SOS! Does anyone else remember swivel boots?

They were the object of a stomach-churning greed so powerful it led to waking dreams and sleepless nights. A pair of football boots so futuristic, so desirable, they just had to be possessed. And yet, right from the very start, they had a taunting, almost illusory quality – so that after all these years of keeping the faith, the question has to be asked whether that single, cherished ad will ever resurface, never mind an actual pair of boots.

It must have been 1971 when the advert appeared in a football magazine – Shoot! or Scorcher, surely; although it could have been Goal or Striker, maybe even a multi-sport or shoot-'em-up comic like Tiger or Valiant. The earth-shattering announcement took the form of a small-ad. The boots were white with black stripes; but it was the inset diagram of the moulded sole that caught the eye, offering hastily sketched evidence of the manufacturer's claims.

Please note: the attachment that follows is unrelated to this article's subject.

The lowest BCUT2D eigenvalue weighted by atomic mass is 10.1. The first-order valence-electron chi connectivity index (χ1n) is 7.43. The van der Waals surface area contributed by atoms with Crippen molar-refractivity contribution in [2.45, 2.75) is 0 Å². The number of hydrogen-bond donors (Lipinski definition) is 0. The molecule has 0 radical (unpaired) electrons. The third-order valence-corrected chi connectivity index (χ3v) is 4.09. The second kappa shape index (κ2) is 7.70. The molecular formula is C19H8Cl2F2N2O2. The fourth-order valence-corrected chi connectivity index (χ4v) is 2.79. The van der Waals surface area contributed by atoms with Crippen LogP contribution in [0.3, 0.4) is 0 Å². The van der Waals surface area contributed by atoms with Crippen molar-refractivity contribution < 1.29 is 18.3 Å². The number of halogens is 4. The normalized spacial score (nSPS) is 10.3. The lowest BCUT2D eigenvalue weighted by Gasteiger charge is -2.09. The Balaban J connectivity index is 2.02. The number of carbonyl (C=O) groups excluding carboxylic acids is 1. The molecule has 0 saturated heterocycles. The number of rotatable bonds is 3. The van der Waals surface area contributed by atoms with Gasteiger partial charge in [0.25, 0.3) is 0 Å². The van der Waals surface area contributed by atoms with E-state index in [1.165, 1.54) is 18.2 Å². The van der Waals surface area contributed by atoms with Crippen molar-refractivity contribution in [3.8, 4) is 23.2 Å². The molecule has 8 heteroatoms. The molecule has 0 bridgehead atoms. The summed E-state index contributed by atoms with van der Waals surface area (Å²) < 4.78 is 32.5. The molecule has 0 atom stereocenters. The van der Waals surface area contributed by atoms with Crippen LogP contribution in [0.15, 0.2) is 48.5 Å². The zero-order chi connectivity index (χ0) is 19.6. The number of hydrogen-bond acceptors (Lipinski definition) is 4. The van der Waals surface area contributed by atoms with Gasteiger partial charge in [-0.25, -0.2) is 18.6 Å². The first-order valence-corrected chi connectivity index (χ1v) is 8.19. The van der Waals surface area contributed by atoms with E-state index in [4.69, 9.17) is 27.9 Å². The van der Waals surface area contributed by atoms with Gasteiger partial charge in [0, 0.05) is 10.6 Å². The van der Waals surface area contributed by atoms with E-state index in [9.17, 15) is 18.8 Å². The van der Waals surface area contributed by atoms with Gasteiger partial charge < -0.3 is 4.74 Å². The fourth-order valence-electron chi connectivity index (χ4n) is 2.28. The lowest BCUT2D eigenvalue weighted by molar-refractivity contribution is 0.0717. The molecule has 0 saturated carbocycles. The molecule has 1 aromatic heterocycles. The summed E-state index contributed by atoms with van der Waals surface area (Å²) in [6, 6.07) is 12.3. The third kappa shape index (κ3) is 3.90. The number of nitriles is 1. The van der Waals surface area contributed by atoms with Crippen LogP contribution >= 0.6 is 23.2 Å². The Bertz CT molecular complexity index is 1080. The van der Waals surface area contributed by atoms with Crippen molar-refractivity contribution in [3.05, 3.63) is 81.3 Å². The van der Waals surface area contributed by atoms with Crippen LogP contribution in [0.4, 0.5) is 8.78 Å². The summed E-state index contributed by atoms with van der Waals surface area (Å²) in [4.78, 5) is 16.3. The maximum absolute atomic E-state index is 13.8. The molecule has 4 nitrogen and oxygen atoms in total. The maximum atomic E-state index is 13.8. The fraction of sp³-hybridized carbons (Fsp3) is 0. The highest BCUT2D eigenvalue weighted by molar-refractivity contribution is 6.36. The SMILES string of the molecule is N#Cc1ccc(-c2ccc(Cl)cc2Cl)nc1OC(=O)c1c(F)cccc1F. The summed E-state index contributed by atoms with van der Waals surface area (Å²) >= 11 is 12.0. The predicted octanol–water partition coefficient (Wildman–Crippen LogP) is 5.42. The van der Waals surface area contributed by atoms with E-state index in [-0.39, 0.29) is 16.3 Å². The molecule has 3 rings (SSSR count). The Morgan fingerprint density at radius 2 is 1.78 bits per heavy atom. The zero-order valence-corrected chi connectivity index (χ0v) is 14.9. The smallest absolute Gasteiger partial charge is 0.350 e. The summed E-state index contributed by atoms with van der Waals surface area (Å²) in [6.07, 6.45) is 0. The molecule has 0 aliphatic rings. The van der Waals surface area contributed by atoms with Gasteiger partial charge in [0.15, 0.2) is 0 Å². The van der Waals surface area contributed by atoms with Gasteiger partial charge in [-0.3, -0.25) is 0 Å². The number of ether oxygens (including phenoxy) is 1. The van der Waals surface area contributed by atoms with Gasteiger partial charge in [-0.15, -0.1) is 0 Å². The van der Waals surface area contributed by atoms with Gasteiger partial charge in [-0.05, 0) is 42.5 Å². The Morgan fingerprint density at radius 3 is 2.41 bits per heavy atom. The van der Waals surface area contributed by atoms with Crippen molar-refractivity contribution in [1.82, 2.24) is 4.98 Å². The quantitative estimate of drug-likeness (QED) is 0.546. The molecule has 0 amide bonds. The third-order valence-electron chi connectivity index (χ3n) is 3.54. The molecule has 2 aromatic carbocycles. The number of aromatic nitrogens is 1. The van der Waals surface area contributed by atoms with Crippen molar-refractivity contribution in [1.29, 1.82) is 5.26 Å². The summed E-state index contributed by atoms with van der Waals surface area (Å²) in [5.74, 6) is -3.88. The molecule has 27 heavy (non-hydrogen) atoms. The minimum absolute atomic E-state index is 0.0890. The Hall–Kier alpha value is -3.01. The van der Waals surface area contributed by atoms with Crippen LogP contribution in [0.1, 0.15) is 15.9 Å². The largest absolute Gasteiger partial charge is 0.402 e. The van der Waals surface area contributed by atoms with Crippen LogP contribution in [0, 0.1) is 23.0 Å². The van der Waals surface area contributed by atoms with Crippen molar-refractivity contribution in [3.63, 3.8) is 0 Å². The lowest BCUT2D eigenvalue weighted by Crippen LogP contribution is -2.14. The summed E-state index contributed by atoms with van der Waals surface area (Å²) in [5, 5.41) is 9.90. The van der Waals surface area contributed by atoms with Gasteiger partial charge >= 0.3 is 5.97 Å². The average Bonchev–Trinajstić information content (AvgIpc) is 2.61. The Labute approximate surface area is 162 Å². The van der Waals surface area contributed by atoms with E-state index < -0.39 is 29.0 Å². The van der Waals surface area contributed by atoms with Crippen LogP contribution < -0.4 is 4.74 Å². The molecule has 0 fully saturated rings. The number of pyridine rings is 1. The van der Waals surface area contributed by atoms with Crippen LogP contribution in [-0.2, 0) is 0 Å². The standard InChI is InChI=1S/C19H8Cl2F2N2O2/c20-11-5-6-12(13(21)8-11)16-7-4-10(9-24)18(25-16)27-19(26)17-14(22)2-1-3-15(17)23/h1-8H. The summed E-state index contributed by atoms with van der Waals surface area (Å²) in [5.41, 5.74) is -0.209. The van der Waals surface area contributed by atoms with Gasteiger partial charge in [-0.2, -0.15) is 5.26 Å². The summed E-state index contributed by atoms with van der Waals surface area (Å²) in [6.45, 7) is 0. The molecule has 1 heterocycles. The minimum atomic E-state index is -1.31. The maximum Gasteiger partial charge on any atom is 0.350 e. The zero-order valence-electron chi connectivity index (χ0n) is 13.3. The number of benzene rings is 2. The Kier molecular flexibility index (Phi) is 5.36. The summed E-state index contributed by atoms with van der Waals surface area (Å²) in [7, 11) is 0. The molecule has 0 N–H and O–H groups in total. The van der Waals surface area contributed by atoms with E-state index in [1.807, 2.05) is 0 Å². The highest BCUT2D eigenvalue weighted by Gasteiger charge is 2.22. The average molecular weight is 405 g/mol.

Here was a boot that would enable any boy to swivel quite literally on a sixpence, twisting to bang in perhaps millions of goals past unbelieving keepers just like the one in the ad – and all thanks to the specially patented front four studs under the ball of the lucky wearer's foot, which were inset on a revolutionary rotating plastic turntable.

Casually mentioning the boots at school, it turned out that no-one else had seen the advert, and while no-one actually came out and said they never existed, there was always a distinct atmosphere of doubt. No-one ever got a pair. And, perhaps unsurprisingly, the considered tactics of praying, crying, cursing and hoping against hope failed to bear fruit either in the swivel boot, Action Man minesweeper or Sarah Medhurst departments.

The comic with the swivel boot ad sank away to the bottom of the pile, at first ignored out of pain, then pride, and then lost forever.

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williamhill.com

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